Monday, September 10, 2012

September 10 - Petr Chelčický, Prophet, Reformer


Petr Chelčický (hel-chits-kee) was known for a prophetic voice. Like other prophets, Petr would be threatened and attacked because he refused to deny uncomfortable truth. After all, one thing the Empire has no use for is a prophet and a truth-speaker--prophets don't know how to behave or respect the power and control that the Empire exercises and demands. Prophets follow after a different power than the Empire and speak a truth that often challenges the Empire. They cannot be tolerated by the Empire.

Petr was above all things, a man seeking the reformation of the Church he loved. Having seen some of its failures and glimpsed its potential and calling, Petr could not and would not settle for anything less than the Body of Christ and Church Triumphant. In contrast, Petr could see the Net of Faith--the means by which the people of the world were brought into the ark of the Church--being torn into shreds by the corroboration of the Church with the State. Petr described the net being torn apart by two "whales" that represented the outcome of the affiliation of State with Church and vice-versa. This was not an attack upon the Church but, rather, an attack upon any part of the Church that had abandoned the Gospel and the Kingdom of God for the story and kingdom of the world.

Though parts of the Church had tried to bring the State within the reign of the Church they had failed to realize that you cannot baptize the State. Therefore, it cannot enter through the same baptismal waters that give birth to all Christians. In the Church, we do not baptize ideas, or groups, or causes because baptism is only fit for those who follow after a crucified Lord. Some had hoped to Christianize the Empire but ended up imperializing the Church. Petr cried out loudly to the people that the Empire cannot save people. It cannot redeem people. It controls people. It executes those who resist it. The only route to salvation and redemption is through the humble gate of death that leads into life. Petr hoped to expose something essential: the difference between the Gospel and the gospel of the Empire.

Petr did not advocate anarchy but cared little for politics. He did not understand his calling to be that of a political reformer but, rather, as a reformer of the Church. He knew that the State had its place in the world and that it did many things that were beneficial but his earnest fear was that in the State's adoption of Christianity, the Church had adopted the values and gospel of the State. This was unacceptable. This was abominable. The Empire was not to be resisted with violence. There was to be no revolution that installed a new ruler because Christians were already called to serve a different ruler: Jesus. Instead, Petr's call to the people of his day and the people of our day is the same: follow the one you are committed to and don't get that one confused with any other.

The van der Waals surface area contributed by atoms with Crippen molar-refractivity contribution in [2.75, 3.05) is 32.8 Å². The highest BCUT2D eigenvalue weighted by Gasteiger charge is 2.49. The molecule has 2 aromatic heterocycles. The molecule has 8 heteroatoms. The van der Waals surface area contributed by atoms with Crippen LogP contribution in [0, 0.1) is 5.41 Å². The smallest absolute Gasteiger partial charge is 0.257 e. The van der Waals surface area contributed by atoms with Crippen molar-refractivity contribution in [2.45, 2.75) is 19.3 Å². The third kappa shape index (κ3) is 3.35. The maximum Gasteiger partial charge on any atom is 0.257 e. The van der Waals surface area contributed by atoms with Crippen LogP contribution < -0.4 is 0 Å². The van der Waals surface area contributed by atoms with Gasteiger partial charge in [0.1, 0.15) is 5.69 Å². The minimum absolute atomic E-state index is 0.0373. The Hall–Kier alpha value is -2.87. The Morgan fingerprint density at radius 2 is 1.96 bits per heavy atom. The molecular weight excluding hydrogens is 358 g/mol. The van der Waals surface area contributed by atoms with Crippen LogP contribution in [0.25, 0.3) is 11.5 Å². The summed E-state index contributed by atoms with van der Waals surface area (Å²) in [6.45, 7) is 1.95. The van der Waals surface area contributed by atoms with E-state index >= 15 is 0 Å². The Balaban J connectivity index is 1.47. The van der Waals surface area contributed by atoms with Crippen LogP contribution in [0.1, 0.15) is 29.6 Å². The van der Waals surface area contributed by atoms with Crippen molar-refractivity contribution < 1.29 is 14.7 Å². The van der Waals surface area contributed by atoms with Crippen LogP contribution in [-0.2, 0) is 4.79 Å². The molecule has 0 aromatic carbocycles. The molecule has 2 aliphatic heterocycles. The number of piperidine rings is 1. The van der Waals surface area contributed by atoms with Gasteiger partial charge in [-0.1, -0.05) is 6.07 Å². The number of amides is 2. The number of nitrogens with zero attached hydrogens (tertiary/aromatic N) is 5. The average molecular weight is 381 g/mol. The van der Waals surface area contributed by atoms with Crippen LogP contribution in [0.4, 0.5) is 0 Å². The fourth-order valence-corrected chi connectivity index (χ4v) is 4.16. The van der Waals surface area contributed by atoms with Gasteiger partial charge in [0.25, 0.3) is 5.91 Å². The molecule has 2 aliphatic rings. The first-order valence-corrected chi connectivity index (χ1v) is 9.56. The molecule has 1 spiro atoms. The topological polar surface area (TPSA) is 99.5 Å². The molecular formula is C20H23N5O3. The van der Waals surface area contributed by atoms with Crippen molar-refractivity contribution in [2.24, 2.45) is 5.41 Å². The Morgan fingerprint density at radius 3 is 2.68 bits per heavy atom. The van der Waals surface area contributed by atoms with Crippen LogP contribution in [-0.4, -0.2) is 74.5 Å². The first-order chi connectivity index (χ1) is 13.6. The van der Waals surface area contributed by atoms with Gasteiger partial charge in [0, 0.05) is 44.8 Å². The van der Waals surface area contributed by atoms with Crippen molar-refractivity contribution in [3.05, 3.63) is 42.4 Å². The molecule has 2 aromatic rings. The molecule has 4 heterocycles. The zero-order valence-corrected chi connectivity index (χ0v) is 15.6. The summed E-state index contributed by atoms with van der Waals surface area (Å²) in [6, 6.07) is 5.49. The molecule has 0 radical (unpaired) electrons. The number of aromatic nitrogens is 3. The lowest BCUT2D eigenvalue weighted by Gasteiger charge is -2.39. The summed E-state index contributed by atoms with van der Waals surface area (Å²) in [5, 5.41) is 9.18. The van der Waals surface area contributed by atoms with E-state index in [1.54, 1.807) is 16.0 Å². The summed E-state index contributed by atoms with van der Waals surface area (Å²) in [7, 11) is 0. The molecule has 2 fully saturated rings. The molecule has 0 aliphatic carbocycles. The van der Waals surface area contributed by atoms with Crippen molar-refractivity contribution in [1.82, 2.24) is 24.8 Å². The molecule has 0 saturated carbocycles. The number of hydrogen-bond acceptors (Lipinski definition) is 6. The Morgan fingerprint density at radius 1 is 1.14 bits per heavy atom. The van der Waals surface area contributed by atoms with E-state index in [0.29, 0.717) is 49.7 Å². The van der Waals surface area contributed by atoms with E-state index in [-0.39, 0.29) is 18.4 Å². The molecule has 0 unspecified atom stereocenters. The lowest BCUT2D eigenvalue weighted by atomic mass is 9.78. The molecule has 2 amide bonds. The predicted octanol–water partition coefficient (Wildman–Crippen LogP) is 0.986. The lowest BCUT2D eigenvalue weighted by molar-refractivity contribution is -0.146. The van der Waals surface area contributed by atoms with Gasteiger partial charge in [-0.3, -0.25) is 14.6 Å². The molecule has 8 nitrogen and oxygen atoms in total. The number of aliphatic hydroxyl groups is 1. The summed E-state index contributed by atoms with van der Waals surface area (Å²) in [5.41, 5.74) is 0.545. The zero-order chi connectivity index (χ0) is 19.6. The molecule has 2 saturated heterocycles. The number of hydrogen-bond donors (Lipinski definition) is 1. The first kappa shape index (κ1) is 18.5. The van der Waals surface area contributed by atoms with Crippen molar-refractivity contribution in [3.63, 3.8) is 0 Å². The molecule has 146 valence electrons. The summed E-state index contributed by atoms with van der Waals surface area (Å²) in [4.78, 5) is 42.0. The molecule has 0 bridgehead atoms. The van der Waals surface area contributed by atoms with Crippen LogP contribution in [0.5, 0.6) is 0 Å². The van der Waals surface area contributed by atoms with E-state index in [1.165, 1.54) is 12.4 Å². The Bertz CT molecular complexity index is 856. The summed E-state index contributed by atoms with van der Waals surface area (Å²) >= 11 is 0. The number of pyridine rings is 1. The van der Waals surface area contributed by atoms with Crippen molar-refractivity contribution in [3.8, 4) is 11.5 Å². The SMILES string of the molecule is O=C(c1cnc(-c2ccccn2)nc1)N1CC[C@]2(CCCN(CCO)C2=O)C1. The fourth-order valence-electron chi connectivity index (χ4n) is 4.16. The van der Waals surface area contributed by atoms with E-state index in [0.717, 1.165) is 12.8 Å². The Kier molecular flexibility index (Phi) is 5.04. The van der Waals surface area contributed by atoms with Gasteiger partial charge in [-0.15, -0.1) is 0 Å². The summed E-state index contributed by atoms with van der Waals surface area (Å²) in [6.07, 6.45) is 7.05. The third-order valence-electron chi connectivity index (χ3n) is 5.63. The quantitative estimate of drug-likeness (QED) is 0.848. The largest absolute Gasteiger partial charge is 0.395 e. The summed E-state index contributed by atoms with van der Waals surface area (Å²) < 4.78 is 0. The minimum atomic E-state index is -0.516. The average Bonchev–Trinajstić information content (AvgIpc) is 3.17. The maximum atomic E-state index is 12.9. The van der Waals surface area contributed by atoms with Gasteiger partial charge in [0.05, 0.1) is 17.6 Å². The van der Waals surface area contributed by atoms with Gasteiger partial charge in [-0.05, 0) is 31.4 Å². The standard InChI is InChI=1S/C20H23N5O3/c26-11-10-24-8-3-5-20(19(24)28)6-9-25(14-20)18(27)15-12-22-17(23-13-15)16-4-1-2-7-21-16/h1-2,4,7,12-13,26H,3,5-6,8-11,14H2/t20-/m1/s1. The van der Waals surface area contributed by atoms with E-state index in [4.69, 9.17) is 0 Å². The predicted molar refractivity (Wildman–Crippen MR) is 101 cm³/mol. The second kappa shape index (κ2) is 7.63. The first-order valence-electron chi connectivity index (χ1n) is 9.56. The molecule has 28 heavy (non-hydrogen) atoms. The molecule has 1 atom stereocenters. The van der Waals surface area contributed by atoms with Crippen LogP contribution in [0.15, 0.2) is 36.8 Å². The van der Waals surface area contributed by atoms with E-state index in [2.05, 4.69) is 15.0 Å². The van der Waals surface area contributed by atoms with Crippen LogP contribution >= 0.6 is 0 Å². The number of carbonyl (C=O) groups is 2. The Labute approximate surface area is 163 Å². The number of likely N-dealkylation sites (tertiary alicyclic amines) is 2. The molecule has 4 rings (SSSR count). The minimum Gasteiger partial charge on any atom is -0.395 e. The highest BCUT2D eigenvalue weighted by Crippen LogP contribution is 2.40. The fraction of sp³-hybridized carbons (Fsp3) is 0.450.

Petr would be largely unknown for many years until he was picked up in the teachings and emphases of peoples like the Moravians, Quakers, Anabaptists, and Baptists. Not only do we not know where or how Petr died but we only vaguely know when he died. He was largely overlooked and disregarded in his time because of the power of what he spoke--the power of his demands for the Church. But, being ignored and rejected is the way of many prophets. For Petr, it was not his goal to be known or influential but, rather, to share the message he had for the Church so that the Net of Faith might be mended and the redeeming work of the Church could continue boldly and effectively.

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